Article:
Now, those are five really good traits. Who doesn’t value a good, hard working leader who takes ownership of what they do and strives for excellence? Pick up any book on “success” at the local bookstore and you will see these traits reiterated over and over again. This begs one huge question…

Mary’s Parenting Personality

I don’t know if Mary was driven or if she took pride and ownership of what she did in life. I don’t know if she was a hard worker or if she prized excellence. I don’t know if she was a leader. But I do know one thing. She didn’t miss the moment.

1. Mindful

Mary was mindful of this special moment and responded accordingly.  Now, throughout the course of 18 plus years with our children in the home how do each of us as parents define “special moments?”

2. Aware

Mary was aware of who she was with and as a result wouldn’t allow guilt or shame to pressure her to do when it was clear she needed to be.

3. Present

Mary was fully present without distraction. Maybe she didn’t know how to multitask. If that’s the case, I actually envy her. There was a time when I would have despised her. However, to be fully present in mind, will and emotions is something I desperately seek these days. (See Post: Time Left With Our Children)

So, Here Is The Big Question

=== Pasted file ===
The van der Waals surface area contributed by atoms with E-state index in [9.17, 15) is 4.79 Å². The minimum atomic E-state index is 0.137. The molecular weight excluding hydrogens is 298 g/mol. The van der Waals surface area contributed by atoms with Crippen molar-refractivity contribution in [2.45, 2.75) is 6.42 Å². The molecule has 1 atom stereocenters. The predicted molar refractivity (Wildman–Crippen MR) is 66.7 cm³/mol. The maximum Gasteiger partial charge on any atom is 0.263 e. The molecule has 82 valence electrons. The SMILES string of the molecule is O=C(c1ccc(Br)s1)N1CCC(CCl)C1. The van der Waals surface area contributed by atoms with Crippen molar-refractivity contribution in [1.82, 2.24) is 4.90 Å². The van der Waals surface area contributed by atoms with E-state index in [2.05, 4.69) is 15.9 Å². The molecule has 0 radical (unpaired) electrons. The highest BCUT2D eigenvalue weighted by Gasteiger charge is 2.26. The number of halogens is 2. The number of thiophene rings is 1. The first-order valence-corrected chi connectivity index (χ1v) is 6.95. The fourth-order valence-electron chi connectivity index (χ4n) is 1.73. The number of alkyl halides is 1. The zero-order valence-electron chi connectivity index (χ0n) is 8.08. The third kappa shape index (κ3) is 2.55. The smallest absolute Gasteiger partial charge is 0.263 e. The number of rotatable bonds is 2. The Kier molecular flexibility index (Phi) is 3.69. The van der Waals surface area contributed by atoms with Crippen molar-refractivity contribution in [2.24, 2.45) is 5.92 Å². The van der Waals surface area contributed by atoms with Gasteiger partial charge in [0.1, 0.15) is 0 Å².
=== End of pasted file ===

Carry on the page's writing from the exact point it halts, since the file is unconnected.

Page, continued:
Who Is The Better Parent?

I believe the answer is “Marthary” because it takes both time and tasks to raise healthy kids. It takes doing for and being with to raise healthy kids. It takes resilience, mindfulness, awareness, love, empathy, being fully present and some occasional multitasking (if you have more than one child).

I speak for myself when I say there is one question that I must answer every day and here it is.

Who Do My Kids Need Today?

Do they need a parent who is doing for them or being with them? I pray I can read each moment well. I pray that I can be mindful, aware and present when they need me to be. I pray that I can be driven, engaged and a skillful leader when they need me to be.

I pray, every day, that I can, “Take them by the hand and lead them in the way of the Master.” Ephesians 6:4 MSG

Questions:

1. Do you fight the tension of doing for your kids vs being with your kids?

2. Which is easier for you?

3. Now scroll back to the top and take a look at the picture.

  • If you lean more toward a Mary personality, What would you say to her?
  • If you lean more toward a Martha personality, What would you say to her?

Photo Credit: shutterstock.com mage ID: 240526546 Copyright: LiliGraphie

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About the Author

Craig is a passionate and nationally known communicator, author, and blogger. He is the president of Empowered Living with a mission to “Empower leaders and their families for life!” His passion is to encourage, equip and empower others to enjoy their journey through life. In his most recent book, “Faith and The Modern Family,” Craig’s humorous stories and relevant application encourages parents to make a difference in their modern family. You can follow Craig on Twitter: @craigjutila, and on Facebook: facebook.com/craigjutila